Last Night Electro Pastoral
posted by July 16 at 14:46 PMon
The Field, Copy, Let’s Go Outside @ Broken Disco, Chop Suey
Could there be a more idyllic progression of names than Let’s Go Outside and the Field? Copy doesn’t really fit, nor does Kooky Scientist, and in fact the sounds of Let’s Go Outside ramped up from austere blips to relentless thump over the course of his set, so it’s not like all was tranquil. But the Field’s live set lived up to both his own tranquil moniker and that of his slow burning album From Here We Go Sublime.
But first, Copy. Copy, Marcus Libman to his mom, sounded incredible on the sound system in the “makeout lounge” back bar of Chop Suey. Rocking laptop and keytar (and, as usual repping his little bro’s band Natalie Portman’s Shaved Head via t-shirt), Copy kept a thick crowd dancing even thought the body heat was totally overpowering Chop Suey’s AC. Copy’s songs are all super tight, moving from one hook to another over classic drum machine programming, more or less mimicking the length and structure of pop songs (three or four minutes, recognizable “verses” and “choruses”). He even plays with gaps between his songs for applause rather than mixing from one to the other. He’s a lot like Seattle’s lo-fi party electronics monster Truckasauras—he’s also an old friend of theirs—and members of that band were in attendance and up front for his set. Apparently, Copy was too much for the system, though, because Let’s Go Outside’s second set suffered from some unfortunate sound issues.
In the main room, on the “Idol” stage, the Field’s Axel Willner was precisely recreating the cool synth washes and subdued pulse of his stellar album. Too precisely, maybe. The only complaint I heard about his set was that it hewed to close to his recorded work, that there was too little improvisation or variation. This was true, although if the crowd felt that Willner wasn’t working hard enough up there, it certainly didn’t show in their sweaty, physical enthusiasm for his set. One inspired deviation from his album was his interpolation of the giddy chorus from Annie’s indie pop gem “Heartbeat” during a particularly climactic moment. Another great moment came straight from the record, though: the static short-out in the middle of one song, a happy accident of Willner’s live recording style, still somehow felt surprising when it ripped through the sound at Chop Suey, stunning the crowd with a moment of silence before diving back into the icy mix. Also, I forget who was trying to convince me that trance was ready for a comeback—it’s a terrifying thought—but if more of the genre approached Willner’s grace with the stuff, I might agree with you.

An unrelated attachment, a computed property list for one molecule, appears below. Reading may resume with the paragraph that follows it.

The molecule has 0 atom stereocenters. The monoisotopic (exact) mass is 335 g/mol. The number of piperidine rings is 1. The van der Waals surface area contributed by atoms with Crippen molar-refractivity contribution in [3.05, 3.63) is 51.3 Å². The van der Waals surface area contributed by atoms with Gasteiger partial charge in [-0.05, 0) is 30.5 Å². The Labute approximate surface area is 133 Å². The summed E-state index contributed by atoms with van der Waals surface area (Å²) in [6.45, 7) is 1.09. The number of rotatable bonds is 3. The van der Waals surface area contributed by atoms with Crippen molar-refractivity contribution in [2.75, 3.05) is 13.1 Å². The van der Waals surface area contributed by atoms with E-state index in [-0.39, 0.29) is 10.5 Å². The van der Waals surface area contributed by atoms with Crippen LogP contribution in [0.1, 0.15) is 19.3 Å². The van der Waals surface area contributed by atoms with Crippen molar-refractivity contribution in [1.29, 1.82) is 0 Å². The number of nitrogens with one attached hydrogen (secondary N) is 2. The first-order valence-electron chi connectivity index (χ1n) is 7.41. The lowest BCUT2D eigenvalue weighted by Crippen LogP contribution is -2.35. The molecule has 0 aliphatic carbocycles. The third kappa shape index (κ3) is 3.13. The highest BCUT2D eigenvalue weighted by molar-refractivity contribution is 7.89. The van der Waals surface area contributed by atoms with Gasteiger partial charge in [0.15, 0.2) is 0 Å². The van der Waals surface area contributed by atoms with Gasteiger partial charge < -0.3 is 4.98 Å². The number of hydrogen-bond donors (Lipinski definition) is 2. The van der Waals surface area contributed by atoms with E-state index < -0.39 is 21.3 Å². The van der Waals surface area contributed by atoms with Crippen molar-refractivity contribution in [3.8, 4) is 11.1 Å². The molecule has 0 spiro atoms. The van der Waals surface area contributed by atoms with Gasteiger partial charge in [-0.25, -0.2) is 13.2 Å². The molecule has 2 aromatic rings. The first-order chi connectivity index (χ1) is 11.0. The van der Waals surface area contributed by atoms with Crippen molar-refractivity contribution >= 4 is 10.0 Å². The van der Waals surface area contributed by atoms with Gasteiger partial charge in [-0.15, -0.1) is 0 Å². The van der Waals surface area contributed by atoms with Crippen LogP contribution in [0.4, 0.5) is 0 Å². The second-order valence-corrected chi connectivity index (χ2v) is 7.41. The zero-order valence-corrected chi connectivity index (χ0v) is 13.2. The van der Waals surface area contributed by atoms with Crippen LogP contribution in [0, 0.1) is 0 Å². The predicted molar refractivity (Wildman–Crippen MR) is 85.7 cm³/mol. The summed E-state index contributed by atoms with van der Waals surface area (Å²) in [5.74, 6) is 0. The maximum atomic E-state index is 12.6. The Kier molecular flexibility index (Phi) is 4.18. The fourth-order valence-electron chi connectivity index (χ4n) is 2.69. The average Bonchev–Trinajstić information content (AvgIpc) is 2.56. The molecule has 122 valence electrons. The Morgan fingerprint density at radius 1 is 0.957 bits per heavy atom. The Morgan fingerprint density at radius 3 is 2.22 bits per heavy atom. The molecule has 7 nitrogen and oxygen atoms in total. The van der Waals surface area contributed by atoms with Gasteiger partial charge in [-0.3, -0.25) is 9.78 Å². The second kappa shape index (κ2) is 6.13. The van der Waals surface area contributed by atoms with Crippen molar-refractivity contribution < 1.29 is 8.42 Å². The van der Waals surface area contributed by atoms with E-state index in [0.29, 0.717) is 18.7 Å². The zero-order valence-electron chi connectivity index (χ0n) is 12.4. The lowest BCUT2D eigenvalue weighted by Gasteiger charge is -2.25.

I only caught the opening rhythms of Kooky Scientist (I had a very early train to catch), but they seemed to hint at some seriously caustic synths and beats to come. I wish I could’ve stuck around…